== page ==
Congress Abstracts

Chronic pain, opioids and addiction

Shaquir Salduker
South African Journal of Psychiatry | Vol 24 | a1269 | DOI: https://doi.org/10.4102/sajpsychiatry.v24i0.1269 | © 2018 Shaquir Salduker, Private Private | This work is licensed under CC Attribution 4.0
Submitted: 30 August 2018 | Published: 26 November 2018


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Abstract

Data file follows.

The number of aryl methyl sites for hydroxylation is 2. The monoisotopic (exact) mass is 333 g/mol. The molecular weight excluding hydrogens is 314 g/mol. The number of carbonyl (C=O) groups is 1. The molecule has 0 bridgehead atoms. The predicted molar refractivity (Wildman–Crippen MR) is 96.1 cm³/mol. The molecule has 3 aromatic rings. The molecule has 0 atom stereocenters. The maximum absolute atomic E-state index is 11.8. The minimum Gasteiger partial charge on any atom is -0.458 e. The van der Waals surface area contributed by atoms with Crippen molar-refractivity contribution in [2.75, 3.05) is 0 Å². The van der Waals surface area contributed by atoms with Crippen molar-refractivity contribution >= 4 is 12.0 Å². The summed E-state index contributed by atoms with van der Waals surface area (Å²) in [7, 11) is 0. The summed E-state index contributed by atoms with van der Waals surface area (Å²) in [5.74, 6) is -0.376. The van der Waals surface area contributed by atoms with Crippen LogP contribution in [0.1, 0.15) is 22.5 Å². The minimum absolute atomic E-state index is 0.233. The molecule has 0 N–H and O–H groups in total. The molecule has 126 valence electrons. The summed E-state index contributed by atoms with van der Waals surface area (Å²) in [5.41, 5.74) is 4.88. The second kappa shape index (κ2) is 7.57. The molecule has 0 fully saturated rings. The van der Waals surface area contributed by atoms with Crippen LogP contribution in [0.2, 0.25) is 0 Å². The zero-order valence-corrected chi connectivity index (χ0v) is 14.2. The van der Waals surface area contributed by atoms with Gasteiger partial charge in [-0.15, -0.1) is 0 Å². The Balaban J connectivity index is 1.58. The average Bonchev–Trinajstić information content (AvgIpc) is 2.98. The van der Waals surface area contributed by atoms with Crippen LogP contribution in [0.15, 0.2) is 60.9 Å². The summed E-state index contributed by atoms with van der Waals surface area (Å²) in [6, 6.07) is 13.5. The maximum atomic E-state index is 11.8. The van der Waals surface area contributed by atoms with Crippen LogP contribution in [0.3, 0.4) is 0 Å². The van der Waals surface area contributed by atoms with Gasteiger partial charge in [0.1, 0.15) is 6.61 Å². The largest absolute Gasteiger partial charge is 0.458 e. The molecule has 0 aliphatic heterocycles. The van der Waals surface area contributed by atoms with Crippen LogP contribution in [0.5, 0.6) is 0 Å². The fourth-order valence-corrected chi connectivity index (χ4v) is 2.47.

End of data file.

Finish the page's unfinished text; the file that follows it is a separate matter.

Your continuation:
This talk aims to make a distinction between the two growing epidemics in medicine and more especially in psychiatry-opioid dependence and functional pain syndromes (FPS). The distinction has been blurred in current literature, and often, patients with FPS are labelled addicts. Opioid addicts are not treated for the FPS which perpetuate their addiction. More importantly, the onset of both these syndromes is often iatrogenic in nature. Genetics, epigenetics, early childhood trauma and rejection, personality disorders as well as clinical depression and anxiety syndromes all have an intersecting role in this group of patients which makes it crucial for psychiatrists and registrars to be aware of how to recognise and treat them. The Durban pain clinic runs a multidisciplinary team approach towards helping patients with FPS and opioid addictions using the currently available information of the possible pathophysiology of the FPS group of diagnosis, and the basis of this programme will be elaborated and put forward as an alternative to what’s currently available. The clinic with the aid of an unrestricted grant from Cipla, South Africa, is putting together a think tank to come up with guidelines to be published which can be used nationally to manage patients with FPS. The talk proposes these guidelines to the audience and hopes to engender an awareness and level of interest in the field so that the word can be spread amongst other specialties and colleagues. There is no role for opioids in the management of chronic pain syndromes.

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